Burley Mountain started as a fire camp in the 1930s back when the forest was known as the Rainier National Forest. In 1934, a 14’x14′ L-4 ground cab was built on the summit and still stands today. It offers views to Mount Rainier, Mount Adams, Mount Saint Helens, and even Mount Hood. It was actively staffed every summer until 1974 when it was subsequently abandoned. It had been vandalized and neglected over the years, but was updated in 1984 by a group of Volunteers and Forest Service employees. The most recent restoration work was completed in 2009 by FFLA member Dick Morrison and volunteers. For a long time, it has been open to the public for first-come first-serve overnight stays. But, it seems even with the love of the community this Fire Lookout has fallen into bad shape once again. Possibly due to the popularity of the area and the ability to drive up. The Forest Service has taken restoration work into their hands once again to potentially add this on to their rental program. We will see if their venture is successful. I’d personally recommend adding a gate.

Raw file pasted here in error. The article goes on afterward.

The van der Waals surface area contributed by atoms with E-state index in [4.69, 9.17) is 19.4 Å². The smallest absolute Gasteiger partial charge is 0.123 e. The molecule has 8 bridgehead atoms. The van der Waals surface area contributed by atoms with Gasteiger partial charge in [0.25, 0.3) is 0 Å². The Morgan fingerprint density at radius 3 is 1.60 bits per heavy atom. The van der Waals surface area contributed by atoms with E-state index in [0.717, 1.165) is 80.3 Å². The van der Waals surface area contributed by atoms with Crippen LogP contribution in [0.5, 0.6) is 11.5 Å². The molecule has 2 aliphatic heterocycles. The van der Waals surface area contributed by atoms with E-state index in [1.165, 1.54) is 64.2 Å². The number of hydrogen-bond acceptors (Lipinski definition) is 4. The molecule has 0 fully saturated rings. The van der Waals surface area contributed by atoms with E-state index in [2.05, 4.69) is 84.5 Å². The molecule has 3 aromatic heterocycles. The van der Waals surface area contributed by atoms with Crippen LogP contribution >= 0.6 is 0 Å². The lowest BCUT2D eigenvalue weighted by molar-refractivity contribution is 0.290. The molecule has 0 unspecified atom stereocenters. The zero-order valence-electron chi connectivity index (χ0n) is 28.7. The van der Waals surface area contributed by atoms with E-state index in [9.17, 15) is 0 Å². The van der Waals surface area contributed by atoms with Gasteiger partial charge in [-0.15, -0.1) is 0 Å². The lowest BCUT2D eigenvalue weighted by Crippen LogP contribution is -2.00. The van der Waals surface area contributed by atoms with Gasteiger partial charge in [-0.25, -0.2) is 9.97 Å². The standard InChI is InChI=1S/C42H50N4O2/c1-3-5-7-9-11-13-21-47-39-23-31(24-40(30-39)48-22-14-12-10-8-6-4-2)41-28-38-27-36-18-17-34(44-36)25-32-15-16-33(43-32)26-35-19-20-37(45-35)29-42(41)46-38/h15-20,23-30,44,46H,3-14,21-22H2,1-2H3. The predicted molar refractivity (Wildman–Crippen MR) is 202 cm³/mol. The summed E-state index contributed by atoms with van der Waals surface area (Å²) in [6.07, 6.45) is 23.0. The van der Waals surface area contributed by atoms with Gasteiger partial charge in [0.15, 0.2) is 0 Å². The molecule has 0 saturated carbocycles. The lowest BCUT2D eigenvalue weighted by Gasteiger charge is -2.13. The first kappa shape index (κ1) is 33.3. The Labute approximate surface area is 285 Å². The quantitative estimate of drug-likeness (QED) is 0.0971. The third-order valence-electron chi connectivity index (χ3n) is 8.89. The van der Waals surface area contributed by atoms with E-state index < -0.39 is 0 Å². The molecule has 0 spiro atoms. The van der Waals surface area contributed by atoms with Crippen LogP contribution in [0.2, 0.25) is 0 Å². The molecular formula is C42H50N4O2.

More Information.

US Forest Service

Washington Trails Association

AllTrails

Backpacking: Packwood Lake

Backpacking

Location.

Gifford Pinchot National Forest; Goat Rocks Wilderness

Trail(s).

Packwood Lake Trail #78

Estimated drive time from Portland, OR.

3 hours

Date(s).

August 21-23, 2020

Mileage.

10 miles RT

Elevation gain/loss.

700′

Trip Report.

I’ll set the scene for this one. The year was 2020 and we were at least 5 months into a world wide pandemic. Portland was in the height of their Black Lives Matter movement. The overall status of our world was not great. The summer provided a sense of false hope as cases lowered and more people were outside. But, as we know now, things came crashing down again in fall. I clung to that glimpse of hope and decided to plan a backpacking trip with my friend, Anjelica, and her roommate. It felt safe since we were outside, I was only meeting up with people from one other household, we drove separate, and I brought my own tent. I won’t dive into the deep end of how the pandemic effected us or the mental gymnastics that came with it to get here. The last time I had a chance to see my friend was in 2019, pre-pandemic.